EDWIN ARLINGTON ROBINSON

CREDO1

I cannot find my way: there is no star
In all the shrouded heavens anywhere;
And there is not a whisper in the air.
Of any living voice but one so far.
That I can hear it only as a bar
Of lost, imperial music, played when fair
And angel fingers wove, and unaware,
Dead leaves to garlands where no roses are.
No, there is not a glimmer, nor a call,
For one that welcomes, welcomes when he
fears, 10 The black and awful chaos of the night;
For through it all—above, beyond it all—
I know the far-sent message of the years,
I feel the coming glory of the Light.

1897


CALVARY

Friendless and faint, with martyred steps and
slow,
Faint for the flesh, but for the spirit free,
Stung by the mob that came to see the show,
The Master toiled along to Calvary;
We gibed him, as he went, with houndish glee,
Till his dimmed eyes for us did overflow;
We cursed his vengeless hands thrice wretch-
edly,—
And this was nineteen hundred years ago.
But after nineteen hundred years the shame
Still clings, and we have not made good the
loss 10 That outraged faith has entered in his name.
Ah, when shall come love's courage to be
strong!
Tell me, O Lord—tell me, O Lord, how long
Are we to keep Christ writhing on the cross!

1897


GEORGE CRABBE

Give him the darkest inch your shelf allows,
Hide him in lonely garrets, if you will,—
But his hard, human pulse is throbbing still
With the sure strength that fearless truth en-
dows.
In spite of all fine science disavows,
Of his plain excellence and stubborn skill
There yet remains what fashion cannot kill,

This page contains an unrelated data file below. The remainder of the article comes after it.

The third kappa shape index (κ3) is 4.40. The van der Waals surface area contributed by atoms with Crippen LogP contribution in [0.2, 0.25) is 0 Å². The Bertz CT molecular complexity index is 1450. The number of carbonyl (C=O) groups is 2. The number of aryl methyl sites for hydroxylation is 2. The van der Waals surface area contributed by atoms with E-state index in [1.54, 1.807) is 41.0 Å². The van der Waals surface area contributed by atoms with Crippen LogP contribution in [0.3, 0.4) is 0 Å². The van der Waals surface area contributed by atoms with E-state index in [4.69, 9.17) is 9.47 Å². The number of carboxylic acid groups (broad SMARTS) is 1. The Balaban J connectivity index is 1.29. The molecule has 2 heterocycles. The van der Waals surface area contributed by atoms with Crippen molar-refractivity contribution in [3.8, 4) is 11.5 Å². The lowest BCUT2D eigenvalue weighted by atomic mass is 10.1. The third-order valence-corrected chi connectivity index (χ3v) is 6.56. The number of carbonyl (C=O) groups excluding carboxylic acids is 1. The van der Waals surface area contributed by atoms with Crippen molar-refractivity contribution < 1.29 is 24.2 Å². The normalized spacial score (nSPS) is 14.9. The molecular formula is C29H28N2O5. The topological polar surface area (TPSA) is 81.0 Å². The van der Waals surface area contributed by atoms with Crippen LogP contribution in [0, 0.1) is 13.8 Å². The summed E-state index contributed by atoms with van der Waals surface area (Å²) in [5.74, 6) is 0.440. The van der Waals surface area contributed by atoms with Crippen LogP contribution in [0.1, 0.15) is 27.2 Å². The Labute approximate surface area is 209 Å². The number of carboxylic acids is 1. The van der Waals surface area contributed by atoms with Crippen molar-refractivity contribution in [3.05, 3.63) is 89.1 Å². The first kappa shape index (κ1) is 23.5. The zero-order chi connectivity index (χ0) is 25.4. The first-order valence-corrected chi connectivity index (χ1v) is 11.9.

Though years have thinned the laurel from
his brows.
Whether or not we read him, we can feel
From time to time the vigor of his name 10 Against us like a finger for the shame
And emptiness of what our souls reveal
In books that are as altars where we kneel
To consecrate the flicker, not the flame.

1897


ZOLA

Because he puts the compromising chart
Of hell before your eyes, you are afraid;
Because he counts the price that you have paid
For innocence, and counts it from the start,
You loathe him. But he sees the human heart
Of God meanwhile, and in His hand was weighed
Your squeamish and emasculate crusade
Against the grim dominion of his art.

Never until we conquer the uncouth
Connivings of our shamed indifference 10 (We call it Christian faith) are we to scan
The racked and shrieking hideousness of Truth
To find, in hate's polluted self-defence
Throbbing, the pulse, the divine heart of man.

1897


SONNET

Oh for a poet—for it beacon bright
To rift this changeless glimmer of dead gray;
To spirit back the Muses, long astray,
And flush Parnassus with a newer light;

____________________
1
This poem and the five immediately following are reprinted from The Children of the Night ( 1897) by Edwin Arlington Robinson, by permission of Charles Scribner's Sons, publishers.

-755-

Notes for this page

Add a new note
If you are trying to select text to create highlights or citations, remember that you must now click or tap on the first word, and then click or tap on the last word.
One moment ...
Default project is now your active project.
Project items

Items saved from this book

This book has been saved
Highlights (0)
Some of your highlights are legacy items.

Highlights saved before July 30, 2012 will not be displayed on their respective source pages.

You can easily re-create the highlights by opening the book page or article, selecting the text, and clicking “Highlight.”

Citations (0)
Some of your citations are legacy items.